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Type: Thesis
Title: The Relationship Between Optimism and Perceived Control of Life Events Moderated by the Belief in a Just World
Author: Callisto, Jordana
Issue Date: 2019
School/Discipline: School of Psychology
Abstract: There has been an immense amount of research suggesting that individuals tend to have a biased outlook on life. Previous research has demonstrated that people exhibit three positive cognitive ‘illusions’: believing in a just world (BJW), optimism for the future, and the illusion of control. These psychological constructs have been investigated in great depth respectively; however, there is very limited research that explores these ‘illusions’ together. This study aims to explore the interaction between optimistic bias and control while moderating the level of BJW. A total of 192 participants completed an online self-report survey including the Belief in a Just World Scale, and rating the probability and controllability of experiencing 42 positive and negative life events. Results of this study reveal no significant interaction between BJW-s, control and optimistic bias for positive events. Additionally, there was a significant interaction between BJW-s, control and optimistic bias for negative events, revealing that people who have high BJW-s and high control have lower optimistic bias that negative events will occur to them. These results play a critical role in enhancing overall wellbeing and reducing unwanted health behaviours, such as smoking, by eliminating the optimistic bias that illness will affect others and not oneself.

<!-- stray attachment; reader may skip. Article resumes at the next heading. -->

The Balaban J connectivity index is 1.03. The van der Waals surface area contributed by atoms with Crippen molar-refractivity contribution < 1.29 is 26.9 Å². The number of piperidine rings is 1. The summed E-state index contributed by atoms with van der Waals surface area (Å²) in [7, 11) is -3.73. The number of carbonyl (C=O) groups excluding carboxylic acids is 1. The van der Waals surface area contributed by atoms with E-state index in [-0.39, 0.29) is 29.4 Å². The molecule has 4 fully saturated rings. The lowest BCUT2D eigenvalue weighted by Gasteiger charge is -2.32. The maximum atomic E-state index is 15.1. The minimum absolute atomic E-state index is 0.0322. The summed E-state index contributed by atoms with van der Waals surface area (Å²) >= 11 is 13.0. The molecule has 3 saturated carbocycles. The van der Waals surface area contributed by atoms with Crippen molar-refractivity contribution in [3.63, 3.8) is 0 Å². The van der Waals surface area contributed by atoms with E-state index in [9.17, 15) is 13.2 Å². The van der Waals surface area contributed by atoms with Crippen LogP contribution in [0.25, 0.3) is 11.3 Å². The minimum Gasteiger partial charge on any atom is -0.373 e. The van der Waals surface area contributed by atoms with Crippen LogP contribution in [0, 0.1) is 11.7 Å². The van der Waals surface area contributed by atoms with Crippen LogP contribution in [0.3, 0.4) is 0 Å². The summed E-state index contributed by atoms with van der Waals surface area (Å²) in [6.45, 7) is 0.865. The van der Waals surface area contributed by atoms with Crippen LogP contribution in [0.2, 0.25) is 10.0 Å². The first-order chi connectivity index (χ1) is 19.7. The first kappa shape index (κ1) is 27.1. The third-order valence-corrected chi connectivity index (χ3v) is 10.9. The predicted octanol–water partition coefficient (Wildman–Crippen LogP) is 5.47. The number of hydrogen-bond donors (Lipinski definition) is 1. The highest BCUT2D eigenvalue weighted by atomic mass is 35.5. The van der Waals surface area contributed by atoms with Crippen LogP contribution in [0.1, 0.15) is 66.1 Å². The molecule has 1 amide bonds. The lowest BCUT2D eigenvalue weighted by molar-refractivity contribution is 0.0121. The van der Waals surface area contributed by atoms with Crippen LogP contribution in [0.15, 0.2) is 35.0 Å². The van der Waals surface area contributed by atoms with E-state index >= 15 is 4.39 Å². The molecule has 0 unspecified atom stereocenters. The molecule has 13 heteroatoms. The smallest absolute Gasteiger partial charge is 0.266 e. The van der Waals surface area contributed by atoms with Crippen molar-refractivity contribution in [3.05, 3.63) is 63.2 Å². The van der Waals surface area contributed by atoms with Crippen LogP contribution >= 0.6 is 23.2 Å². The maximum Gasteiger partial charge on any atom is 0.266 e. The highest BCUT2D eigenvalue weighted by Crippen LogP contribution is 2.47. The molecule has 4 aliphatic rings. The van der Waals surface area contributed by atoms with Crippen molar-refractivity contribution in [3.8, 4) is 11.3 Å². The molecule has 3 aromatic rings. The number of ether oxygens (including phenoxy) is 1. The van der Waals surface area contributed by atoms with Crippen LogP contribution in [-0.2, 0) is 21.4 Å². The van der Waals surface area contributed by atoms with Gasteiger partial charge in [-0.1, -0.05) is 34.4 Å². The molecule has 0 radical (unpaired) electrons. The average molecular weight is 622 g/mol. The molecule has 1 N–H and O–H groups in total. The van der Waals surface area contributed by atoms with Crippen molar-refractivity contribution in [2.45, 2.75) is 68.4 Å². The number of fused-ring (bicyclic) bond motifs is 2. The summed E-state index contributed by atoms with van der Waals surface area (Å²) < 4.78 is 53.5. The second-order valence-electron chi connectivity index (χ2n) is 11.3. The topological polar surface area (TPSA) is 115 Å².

Dissertation Note: Thesis (B.PsychSc(Hons)) -- University of Adelaide, School of Psychology, 2019
Keywords: Honours; Psychology
Description: This item is only available electronically.
Provenance: This electronic version is made publicly available by the University of Adelaide in accordance with its open access policy for student theses. Copyright in this thesis remains with the author. This thesis may incorporate third party material which has been used by the author pursuant to Fair Dealing exceptions. If you are the author of this thesis and do not wish it to be made publicly available, or you are the owner of any included third party copyright material you wish to be removed from this electronic version, please complete the take down form located at:
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